SPARHAM (St. Mary), a parish, in the union of Mitford and Launditch, hundred of Eynsford, E. division of Norfolk, 3 miles (S. W.) from Reepham; containing 321 inhabitants. It comprises 1729 acres, of which 1202 are arable, 223 meadow and pasture, and 15 woodland. The living is a rectory, valued in the king's books at £9. 17. 11., and in the patronage of Edward Lombe, Esq.: the tithes have been commuted for £481. 18., and there is a glebe-house, with 91 acres of land. The church is chiefly in the later English style, with a lofty embattled tower surmounted by a pinnacle at each angle. At the inclosure, 20 acres were allotted to the poor for fuel.

Spark-Brook

SPARK-BROOK, a hamlet, in the parish and union of Aston, hundred of Hemlingford, N. division of the county of Warwick. This is a beautiful suburb of the town of Birmingham, situated on the road to Stratfordon-Avon, and distant about a mile and a half from the Post-office. It contains several good houses, among which are, the Farm, that of Samuel Lloyd, Esq.; YewTree Cottage, the residence of Thomas Simcox, Esq.; the Larches, formerly inhabited by Dr. Withering, the botanist, and by Dr. Priestley, in whose time the rioters attacked it, now occupied by William Sharp, Esq.; and the Poplars, a large brick mansion, the residence of John Smith, Esq.

Sparkford (St. Mary Magdalene)

SPARKFORD (St. Mary Magdalene), a parish, in the union of Wincanton, hundred of Catsash, E. division of Somerset, 7½ miles (W. by S.) from Wincanton; containing 286 inhabitants. It is situated on the road from London to Exeter, and comprises 955 acres, of which 257 are arable, 651 pasture, and 47 wood and gardens; the soil is loamy, and chiefly appropriated to dairy-farming. The living is a rectory, valued in the king's books at £12. 16. 3., and in the gift of the Rev. Henry Bennett: the tithes have been commuted for £245. 6., and the glebe comprises 40 acres. The church was rebuilt about twenty years since by the patron.

Sparkford, Bishop's, and West

SPARKFORD, BISHOP'S, and WEST, two tythings, in the parish of St. Faith, city and union of Winchester, hundred of Buddlesgate, Winchester and N. divisions of the county of Southampton; containing respectively 191 and 239 inhabitants.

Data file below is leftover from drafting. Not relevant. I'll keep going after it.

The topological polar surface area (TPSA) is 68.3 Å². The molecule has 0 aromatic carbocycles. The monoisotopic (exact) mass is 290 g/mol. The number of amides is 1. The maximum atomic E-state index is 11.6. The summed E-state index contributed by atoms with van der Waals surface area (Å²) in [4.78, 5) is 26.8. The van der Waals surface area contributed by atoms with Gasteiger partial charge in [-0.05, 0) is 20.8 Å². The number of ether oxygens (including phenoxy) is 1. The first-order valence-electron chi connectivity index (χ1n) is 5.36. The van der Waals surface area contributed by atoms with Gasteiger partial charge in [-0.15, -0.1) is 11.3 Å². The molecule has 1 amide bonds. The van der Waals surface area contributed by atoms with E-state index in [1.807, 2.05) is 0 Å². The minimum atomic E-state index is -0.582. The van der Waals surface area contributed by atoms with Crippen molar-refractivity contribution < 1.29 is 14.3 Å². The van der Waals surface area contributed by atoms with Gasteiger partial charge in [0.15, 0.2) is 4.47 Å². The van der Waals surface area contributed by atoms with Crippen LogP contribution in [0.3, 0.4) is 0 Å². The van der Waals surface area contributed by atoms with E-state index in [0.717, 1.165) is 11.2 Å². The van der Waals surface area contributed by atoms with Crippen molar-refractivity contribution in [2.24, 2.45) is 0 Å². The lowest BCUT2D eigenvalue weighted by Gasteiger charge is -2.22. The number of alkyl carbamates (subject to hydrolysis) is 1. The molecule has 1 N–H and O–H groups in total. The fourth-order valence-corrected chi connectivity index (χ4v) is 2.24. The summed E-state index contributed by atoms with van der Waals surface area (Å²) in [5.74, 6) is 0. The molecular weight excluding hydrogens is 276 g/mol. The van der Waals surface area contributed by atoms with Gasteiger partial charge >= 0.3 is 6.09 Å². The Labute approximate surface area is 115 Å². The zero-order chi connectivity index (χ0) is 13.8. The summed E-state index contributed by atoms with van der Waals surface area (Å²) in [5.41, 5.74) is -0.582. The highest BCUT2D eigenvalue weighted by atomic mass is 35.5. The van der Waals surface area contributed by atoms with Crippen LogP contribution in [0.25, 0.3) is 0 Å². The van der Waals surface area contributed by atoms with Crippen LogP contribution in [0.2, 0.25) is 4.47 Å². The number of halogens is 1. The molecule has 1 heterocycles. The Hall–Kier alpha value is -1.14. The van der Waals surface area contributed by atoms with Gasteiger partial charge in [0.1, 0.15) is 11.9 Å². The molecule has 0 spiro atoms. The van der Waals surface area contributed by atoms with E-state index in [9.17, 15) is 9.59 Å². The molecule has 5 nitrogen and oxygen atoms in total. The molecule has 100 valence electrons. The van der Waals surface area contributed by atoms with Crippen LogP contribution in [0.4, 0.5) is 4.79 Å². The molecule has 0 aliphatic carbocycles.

Sparsholt (Holy Cross)

SPARSHOLT (Holy Cross), a parish, in the union of Wantage, partly in the hundred of Shrivenham, but chiefly in that of Wantage, county of Berks, 3¾ miles (W.) from Wantage; containing, with the hamlet of Fawler, and the chapelry of Kingston-Lisle, 903 inhabitants, of whom 506 are in Sparsholt township. The Wilts and Berks canal, and the Great Western railway, pass through the parish; and the Ikeneld road through the vale of White Horse, to the south of the village. The living is a discharged vicarage, valued in the king's books at £20. 2. 3½.; patrons and impropriators, the Provost and Fellows of Queen's College, Oxford. The great tithes have been commuted for £530, and the vicarial for £358. 12.; there is a glebe-house, and the respective glebes comprise 132¼ and 12 acres. The church is principally in the Norman style, and contains three stone stalls and a piscina. Abraham Atkins, in 1788, gave a school-house at Kingston-Lisle, and endowed a school with a moiety of the rents arising from a certain estate; the income is about £63.

Sparsholt (St. Stephen)

SPARSHOLT (St. Stephen), a parish, in the union of Winchester, hundred of Buddlesgate, Winchester and N. divisions of the county of Southampton, 3¾ miles (W. N. W.) from Winchester; containing 375 inhabitants. The living is a vicarage, valued in the king's books at £16. 10. 2½., and in the patronage of the Crown; net income, £230 per annum; impropriator, Sir W. Heathcote, Bart.

Spaunton

SPAUNTON, a township, in the parish of Lastingham, union of Pickering, wapentake of Ryedale, N. riding of York, 7½ miles (N. W.) from Pickering; containing 110 inhabitants. It comprises about 1228 acres of land, chiefly the property of Lord Feversham, and is on the west side of the river Seven.

Spaxton (St. Margaret)